GRACIE NGUYEN; PATRICK SANCHEZ; TAMARA AND DERRICK O'NEAL, INDIVIDUALLY AND AS REPRESENTATIVES OF THE ESTATE OF DE' ANDRE TATUM, DECEASED; ERICA D. HALL; CURTISHA DAVIS; ARTHUR ZAMARRIPA, AS NEXT FRIEND OF A.Z.; AND WILLIAM JOSMA, Appellants
SXSW HOLDINGS, INC.; SXSW LLC; PATRICK LOWE; TRANSPORTATION DESIGN CONSULTANTS; AND CITY OF AUSTIN, Appellees
Appeal from the 261st District Court Travis County, Texas
Trial Court Cause No. D-1-GN-17-002229
consists of Justices Christopher, Zimmerer, and Hassan.
by Southwest is a music, film, and interactive festival held
annually in downtown Austin. The festival is a major event,
spanning ten days, occupying nearly a hundred venues, and
attracting hundreds of thousands of people. To accommodate
the large numbers of pedestrians attending the festival, many
downtown streets are barricaded and shut down to vehicular
night during the 2014 festival, the driver of a sedan
maneuvered around a barricade and accelerated into a group of
festivalgoers who had assembled in the street. The driver
killed four people and injured many others.
the injured parties and their survivors (collectively, the
"Plaintiffs") filed this civil action, asserting
various claims against the City of Austin and the organizers
of the festival (collectively, the "Defendants").
The trial court disposed of the Plaintiffs' claims
through a series of summary-judgment rulings in favor of the
vacate the portion of the trial court's judgment
disposing of the claims against the City and dismiss those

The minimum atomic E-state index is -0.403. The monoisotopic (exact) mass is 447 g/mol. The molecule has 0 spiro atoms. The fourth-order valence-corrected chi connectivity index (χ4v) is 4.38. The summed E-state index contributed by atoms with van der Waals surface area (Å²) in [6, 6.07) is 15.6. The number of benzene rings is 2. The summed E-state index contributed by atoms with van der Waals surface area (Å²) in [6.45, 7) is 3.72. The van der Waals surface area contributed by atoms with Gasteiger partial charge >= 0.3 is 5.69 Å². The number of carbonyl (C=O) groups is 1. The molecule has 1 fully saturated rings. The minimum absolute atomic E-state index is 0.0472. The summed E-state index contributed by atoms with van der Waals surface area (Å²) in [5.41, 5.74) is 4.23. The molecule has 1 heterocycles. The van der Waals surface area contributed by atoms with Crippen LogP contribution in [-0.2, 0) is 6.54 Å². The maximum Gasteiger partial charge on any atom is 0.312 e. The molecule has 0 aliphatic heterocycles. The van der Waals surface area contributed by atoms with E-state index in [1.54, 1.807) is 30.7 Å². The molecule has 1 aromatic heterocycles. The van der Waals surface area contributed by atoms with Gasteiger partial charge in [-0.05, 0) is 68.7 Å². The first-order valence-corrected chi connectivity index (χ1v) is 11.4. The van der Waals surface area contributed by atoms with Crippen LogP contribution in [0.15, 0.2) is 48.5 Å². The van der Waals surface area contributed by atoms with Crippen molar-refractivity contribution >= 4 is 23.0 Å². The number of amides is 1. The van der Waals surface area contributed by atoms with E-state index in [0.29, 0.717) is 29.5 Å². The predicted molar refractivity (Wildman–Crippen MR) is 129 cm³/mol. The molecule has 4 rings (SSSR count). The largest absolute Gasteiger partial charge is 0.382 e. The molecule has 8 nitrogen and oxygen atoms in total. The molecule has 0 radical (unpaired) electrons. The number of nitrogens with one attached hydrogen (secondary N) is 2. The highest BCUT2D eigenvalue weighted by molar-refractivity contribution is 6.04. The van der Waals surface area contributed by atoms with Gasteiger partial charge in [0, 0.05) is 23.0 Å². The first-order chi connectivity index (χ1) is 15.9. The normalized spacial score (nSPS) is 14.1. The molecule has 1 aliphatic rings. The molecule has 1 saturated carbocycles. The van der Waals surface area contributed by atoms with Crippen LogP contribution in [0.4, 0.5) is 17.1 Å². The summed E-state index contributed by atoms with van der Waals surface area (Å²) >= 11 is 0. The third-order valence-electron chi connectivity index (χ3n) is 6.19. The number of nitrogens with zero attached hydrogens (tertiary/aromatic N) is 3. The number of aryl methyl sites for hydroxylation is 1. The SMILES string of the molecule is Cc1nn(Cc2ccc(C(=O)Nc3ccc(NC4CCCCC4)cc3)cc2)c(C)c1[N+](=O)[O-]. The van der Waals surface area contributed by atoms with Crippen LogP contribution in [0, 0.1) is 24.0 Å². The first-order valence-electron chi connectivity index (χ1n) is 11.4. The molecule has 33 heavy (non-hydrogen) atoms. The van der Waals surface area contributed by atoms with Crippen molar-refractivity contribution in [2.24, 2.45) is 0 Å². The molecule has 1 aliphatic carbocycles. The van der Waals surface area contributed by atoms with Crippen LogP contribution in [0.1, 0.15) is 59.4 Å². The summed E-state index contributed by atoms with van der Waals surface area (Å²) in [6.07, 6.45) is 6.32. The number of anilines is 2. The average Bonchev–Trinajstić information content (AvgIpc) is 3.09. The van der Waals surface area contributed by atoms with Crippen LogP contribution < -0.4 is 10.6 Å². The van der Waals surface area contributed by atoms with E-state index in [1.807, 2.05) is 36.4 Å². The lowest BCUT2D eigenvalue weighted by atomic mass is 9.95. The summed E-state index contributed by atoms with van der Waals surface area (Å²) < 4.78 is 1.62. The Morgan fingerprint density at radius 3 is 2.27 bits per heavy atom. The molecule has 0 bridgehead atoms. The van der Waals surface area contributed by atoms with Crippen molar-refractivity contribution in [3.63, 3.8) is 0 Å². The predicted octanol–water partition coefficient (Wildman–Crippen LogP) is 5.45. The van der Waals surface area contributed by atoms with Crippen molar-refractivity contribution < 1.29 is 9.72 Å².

claims for want of jurisdiction, and we affirm the other
portion of the trial court's judgment because the
remaining Defendants had no duty to protect the Plaintiffs
from the cause of their injuries, which was the driver's
The Criminal Act
driver in this case was a young man by the name of Rashad
Owens. He had been drinking on the night in question, but his
actions were not accidental or the result of driver error.
Quite the opposite, when Owens sped into the crowd of
pedestrians, he did so intentionally and knowingly because he
was fleeing from police.
he struck the pedestrians, Owens cut off a police officer by
making an illegal turn from Twelfth Street onto the
southbound access road of Interstate 35. The officer
activated his emergency lights in an attempt to initiate a
traffic stop. Owens signaled that he would pull over, and he
eventually turned into a gas station at the corner of Ninth
Street. But rather than park in an open spot at the gas
station, Owens maneuvered around the fuel pumps and turned
westbound onto Ninth Street, heading the wrong way down a
Street was empty, and Owens accelerated on the open road. He
then approached his first intersection at Red River Street,
where many traffic control measures were in place because of
nearby festival events. There were uniformed police officers.
There were traffic cones and signs. And there were two types
of barricades. The first type was an A-frame barricade, so
named because its side supports are shaped like the letter
"A." This barricade has a single horizontal board
with reflective orange and white striping. The other type was
a Type III barricade, so named because it has three
horizontal boards (also reflective and striped) that are
stacked along an upright stand and held in place by sandbags.
Because of the stacking, a Type III barricade is much larger
than an A-frame barricade.
traffic control measures were different at each of the four
points of the intersection. At the eastern point of the
intersection (where Owens was driving the wrong way down
Ninth Street), there were no barricades at all, but the
southernmost lane of Ninth Street was cordoned off with
traffic cones. Continuing in a clockwise direction, the
crosswalk at the southern point of the intersection was lined
with Type III barricades, which impeded Owens from turning
left onto Red River. At the western point of the
intersection, A-frame barricades blocked the outermost lanes
of Ninth Street. A middle lane remained open, but a truck had
stopped there, and it was facing eastbound (the correct